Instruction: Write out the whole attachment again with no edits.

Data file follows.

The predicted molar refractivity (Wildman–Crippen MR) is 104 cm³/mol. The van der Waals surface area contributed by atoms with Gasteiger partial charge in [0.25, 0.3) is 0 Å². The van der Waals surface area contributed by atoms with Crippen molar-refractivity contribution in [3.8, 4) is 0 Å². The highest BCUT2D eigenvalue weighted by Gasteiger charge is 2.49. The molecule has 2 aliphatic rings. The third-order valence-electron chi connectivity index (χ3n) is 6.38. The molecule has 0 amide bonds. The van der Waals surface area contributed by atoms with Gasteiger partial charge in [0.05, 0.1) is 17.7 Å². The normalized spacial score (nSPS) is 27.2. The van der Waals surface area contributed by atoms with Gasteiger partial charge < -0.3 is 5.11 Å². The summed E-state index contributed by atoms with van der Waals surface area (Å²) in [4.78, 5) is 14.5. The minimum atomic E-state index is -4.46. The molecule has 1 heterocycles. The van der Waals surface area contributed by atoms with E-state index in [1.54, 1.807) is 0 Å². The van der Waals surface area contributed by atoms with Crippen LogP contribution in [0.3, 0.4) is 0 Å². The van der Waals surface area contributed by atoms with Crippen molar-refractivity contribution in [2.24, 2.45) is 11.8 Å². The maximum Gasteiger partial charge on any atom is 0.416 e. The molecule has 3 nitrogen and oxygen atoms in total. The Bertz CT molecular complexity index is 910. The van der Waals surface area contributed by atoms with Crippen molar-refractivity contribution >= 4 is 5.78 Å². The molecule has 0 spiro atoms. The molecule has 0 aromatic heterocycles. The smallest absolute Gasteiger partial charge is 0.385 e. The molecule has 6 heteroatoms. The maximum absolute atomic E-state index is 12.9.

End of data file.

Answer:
The predicted molar refractivity (Wildman–Crippen MR) is 104 cm³/mol. The van der Waals surface area contributed by atoms with Gasteiger partial charge in [0.25, 0.3) is 0 Å². The van der Waals surface area contributed by atoms with Crippen molar-refractivity contribution in [3.8, 4) is 0 Å². The highest BCUT2D eigenvalue weighted by Gasteiger charge is 2.49. The molecule has 2 aliphatic rings. The third-order valence-electron chi connectivity index (χ3n) is 6.38. The molecule has 0 amide bonds. The van der Waals surface area contributed by atoms with Gasteiger partial charge in [0.05, 0.1) is 17.7 Å². The normalized spacial score (nSPS) is 27.2. The van der Waals surface area contributed by atoms with Gasteiger partial charge < -0.3 is 5.11 Å². The summed E-state index contributed by atoms with van der Waals surface area (Å²) in [4.78, 5) is 14.5. The minimum atomic E-state index is -4.46. The molecule has 1 heterocycles. The van der Waals surface area contributed by atoms with E-state index in [1.54, 1.807) is 0 Å². The van der Waals surface area contributed by atoms with Crippen LogP contribution in [0.3, 0.4) is 0 Å². The van der Waals surface area contributed by atoms with Crippen molar-refractivity contribution in [2.24, 2.45) is 11.8 Å². The maximum Gasteiger partial charge on any atom is 0.416 e. The molecule has 3 nitrogen and oxygen atoms in total. The Bertz CT molecular complexity index is 910. The van der Waals surface area contributed by atoms with Crippen molar-refractivity contribution >= 4 is 5.78 Å². The molecule has 0 spiro atoms. The molecule has 0 aromatic heterocycles. The smallest absolute Gasteiger partial charge is 0.385 e. The molecule has 6 heteroatoms. The maximum absolute atomic E-state index is 12.9.